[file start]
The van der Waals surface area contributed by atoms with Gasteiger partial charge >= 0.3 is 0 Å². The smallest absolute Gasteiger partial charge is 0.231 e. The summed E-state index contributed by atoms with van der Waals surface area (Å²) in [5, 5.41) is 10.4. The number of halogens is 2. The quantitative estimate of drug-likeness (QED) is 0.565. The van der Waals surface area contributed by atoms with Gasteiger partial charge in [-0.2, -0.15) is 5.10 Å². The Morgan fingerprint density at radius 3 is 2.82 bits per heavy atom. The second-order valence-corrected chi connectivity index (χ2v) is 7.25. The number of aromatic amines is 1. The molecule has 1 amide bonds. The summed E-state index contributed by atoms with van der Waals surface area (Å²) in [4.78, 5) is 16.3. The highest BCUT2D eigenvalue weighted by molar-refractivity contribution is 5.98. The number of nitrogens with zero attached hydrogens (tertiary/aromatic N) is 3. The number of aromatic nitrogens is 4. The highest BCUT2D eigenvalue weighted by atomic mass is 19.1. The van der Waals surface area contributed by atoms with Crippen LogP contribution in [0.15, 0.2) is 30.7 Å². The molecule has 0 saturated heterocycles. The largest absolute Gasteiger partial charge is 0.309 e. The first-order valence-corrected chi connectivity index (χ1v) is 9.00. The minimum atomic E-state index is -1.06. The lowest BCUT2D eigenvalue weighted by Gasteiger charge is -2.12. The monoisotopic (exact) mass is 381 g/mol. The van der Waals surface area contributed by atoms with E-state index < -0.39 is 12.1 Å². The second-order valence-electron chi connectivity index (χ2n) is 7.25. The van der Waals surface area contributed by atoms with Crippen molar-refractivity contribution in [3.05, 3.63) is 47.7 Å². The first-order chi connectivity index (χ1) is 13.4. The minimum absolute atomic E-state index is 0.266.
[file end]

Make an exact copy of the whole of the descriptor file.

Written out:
The van der Waals surface area contributed by atoms with Gasteiger partial charge >= 0.3 is 0 Å². The smallest absolute Gasteiger partial charge is 0.231 e. The summed E-state index contributed by atoms with van der Waals surface area (Å²) in [5, 5.41) is 10.4. The number of halogens is 2. The quantitative estimate of drug-likeness (QED) is 0.565. The van der Waals surface area contributed by atoms with Gasteiger partial charge in [-0.2, -0.15) is 5.10 Å². The Morgan fingerprint density at radius 3 is 2.82 bits per heavy atom. The second-order valence-corrected chi connectivity index (χ2v) is 7.25. The number of aromatic amines is 1. The molecule has 1 amide bonds. The summed E-state index contributed by atoms with van der Waals surface area (Å²) in [4.78, 5) is 16.3. The highest BCUT2D eigenvalue weighted by molar-refractivity contribution is 5.98. The number of nitrogens with zero attached hydrogens (tertiary/aromatic N) is 3. The number of aromatic nitrogens is 4. The highest BCUT2D eigenvalue weighted by atomic mass is 19.1. The van der Waals surface area contributed by atoms with Crippen LogP contribution in [0.15, 0.2) is 30.7 Å². The molecule has 0 saturated heterocycles. The largest absolute Gasteiger partial charge is 0.309 e. The first-order valence-corrected chi connectivity index (χ1v) is 9.00. The minimum atomic E-state index is -1.06. The lowest BCUT2D eigenvalue weighted by Gasteiger charge is -2.12. The monoisotopic (exact) mass is 381 g/mol. The van der Waals surface area contributed by atoms with E-state index < -0.39 is 12.1 Å². The second-order valence-electron chi connectivity index (χ2n) is 7.25. The van der Waals surface area contributed by atoms with Crippen molar-refractivity contribution in [3.05, 3.63) is 47.7 Å². The first-order chi connectivity index (χ1) is 13.4. The minimum absolute atomic E-state index is 0.266.